Never ending exploitation of private school teachers in Kashmir

‘We are helpless to stop it’: Education department

Srinagar: Right after finishing her Master’s degree in sociology in the year 2010 from Kashmir University, Rafia  went dashing from pillar to post in search of a job.

After months of toil and depositing her academic bio-data at wherever she could cling to an opportunity, she ended up working as a teacher in one among the 476 private schools of the Srinagar.

The school authorities hired her against a meagre salary of Rupees 1850 each month which continued for a year.

“There were more than 1000 students in the school. Each student used to pay at least 1200 rupees a month as fee,” 28 year old Rafia said.

“Yet the principal of the school paid us peanuts,”.

Getting fed-up with the low wages for her hard work, Rafia left the job after working in the school for the three years.

“After five years when I left the work at the school, I was being paid Rupees 3500. You know the inflation has broken the back of common man. How could I have made my ends meet with such a meagre salary? I could not even manage my own expenses, let alone that of my family,” she said.

Rafia now works  at a boutique.

Narrating her experince, she said despite working hard in the private school her work was never acknowledged by the school owners.

“They don’t care about the amount of hard work you put in. All they want is to extract money from the students,” she said.

“I have come to the conclusion that private schools means exploitation of teachers and other staff. They want teachers to work as slaves”.

In the past decade or so the number of private schools has gone up considerably, so has the number of unemployed youth in the valley. With little employment opportunities, the youth mostly end up in working as teachers at a very meagre salary.

Mehak Aga, a 30 year old married woman, is one among many such women.

She starts her day at 6 am.

“I have to take care of my family and children. Hence I have to wake up early in the morning. By the time I sleep, I am  so tired that I am unable to go to the bed,” Mehak said.

She teaches primary class students at a private school located in the downtown Srinagar.

“Teaching children is the hardest job ever, and all you are paid is Rs 3000 per month,” Mehak said.

She said that she is compelled to work on such low wages because of their poor economic condition at home.

“My husband works in a private sector. He earns Rupees 8000 per month and we have a daughter to feed. I feel duty bound to help him with however little I get,” Mehak said.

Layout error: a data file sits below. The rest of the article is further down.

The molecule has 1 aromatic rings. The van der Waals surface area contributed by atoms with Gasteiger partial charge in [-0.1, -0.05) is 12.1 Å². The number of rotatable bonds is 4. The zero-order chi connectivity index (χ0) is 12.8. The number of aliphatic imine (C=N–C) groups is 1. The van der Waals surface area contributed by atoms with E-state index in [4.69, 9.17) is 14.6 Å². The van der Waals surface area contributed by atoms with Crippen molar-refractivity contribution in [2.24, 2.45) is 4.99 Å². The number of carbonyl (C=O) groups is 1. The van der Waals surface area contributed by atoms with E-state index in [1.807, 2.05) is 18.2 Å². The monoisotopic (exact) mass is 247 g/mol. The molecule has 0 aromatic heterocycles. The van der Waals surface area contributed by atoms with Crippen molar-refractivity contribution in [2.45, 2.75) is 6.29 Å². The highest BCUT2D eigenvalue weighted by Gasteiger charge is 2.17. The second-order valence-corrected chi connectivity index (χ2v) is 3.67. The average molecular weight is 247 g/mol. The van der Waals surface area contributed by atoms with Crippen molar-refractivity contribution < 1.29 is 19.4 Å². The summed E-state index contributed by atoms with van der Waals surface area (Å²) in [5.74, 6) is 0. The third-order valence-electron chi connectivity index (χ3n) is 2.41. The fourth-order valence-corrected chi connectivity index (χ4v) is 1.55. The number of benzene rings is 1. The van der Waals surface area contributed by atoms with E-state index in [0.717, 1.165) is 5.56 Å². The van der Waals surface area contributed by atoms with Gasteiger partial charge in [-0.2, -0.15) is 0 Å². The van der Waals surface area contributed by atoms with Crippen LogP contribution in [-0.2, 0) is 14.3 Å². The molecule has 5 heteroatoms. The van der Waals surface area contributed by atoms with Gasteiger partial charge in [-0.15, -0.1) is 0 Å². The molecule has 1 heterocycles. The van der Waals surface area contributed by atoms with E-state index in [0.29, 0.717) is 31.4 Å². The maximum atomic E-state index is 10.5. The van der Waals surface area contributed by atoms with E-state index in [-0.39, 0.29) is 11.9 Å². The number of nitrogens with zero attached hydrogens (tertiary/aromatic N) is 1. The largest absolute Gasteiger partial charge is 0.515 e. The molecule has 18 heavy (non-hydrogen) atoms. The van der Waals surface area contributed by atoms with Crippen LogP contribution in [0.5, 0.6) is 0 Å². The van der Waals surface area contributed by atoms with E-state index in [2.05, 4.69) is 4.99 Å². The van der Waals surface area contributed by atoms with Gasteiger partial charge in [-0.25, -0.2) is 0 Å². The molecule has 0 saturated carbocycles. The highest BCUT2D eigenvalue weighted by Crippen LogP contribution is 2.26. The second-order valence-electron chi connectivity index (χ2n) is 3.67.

She said that her in-laws at many occasions asked her to stop working because of poor salary paid by the private school.

However with no other work options, she keeps working at the school which she terms as a “hell”.

 “The work in the school is so much that sometimes you contemplate leaving. But then you think of the family and you continue working in such a pressure,”  Mehak said.

She said that the burden of work for the private teachers is huge and deserves much more in compensation than what they are being paid by the school owners.

 “I can say that a private teacher should be paid at least 30000 per month. We do school work even at our homes like when we have to prepare marks sheets and have to check exam papers,” she said.

Not only are the private teachers paid less, but they are shown the door by the school authorities if the teachers start demanding hike in the wages.

Waseem Yusuf of Lal Bazar is one among the hundreds of such teachers.

Without disclosing the name of the private school where he worked, Waseem said he was thrown out of the school after he had demanded hike in his salary.

He worked for three years in a reputed Srinagar School.

Waseem, who has a master’s degree in English literature along with B.ED, said he had started teaching in the school at 8000 per month.

“For three years I did not make any demands. When I requested the principal to hike my salary, he fired me,” he said.

While talking to the government over the issue of low wages being paid to the private school teachers, the officials said they were helpless.

Joint Director, Directorate of school education Abid Hussain said that  they cannot do anything about the low salaries being paid to the private teachers.

“I don’t have any information about it. This issue pertains to the private schools association and private schools. They are the one’s who can  answer this,” he said.

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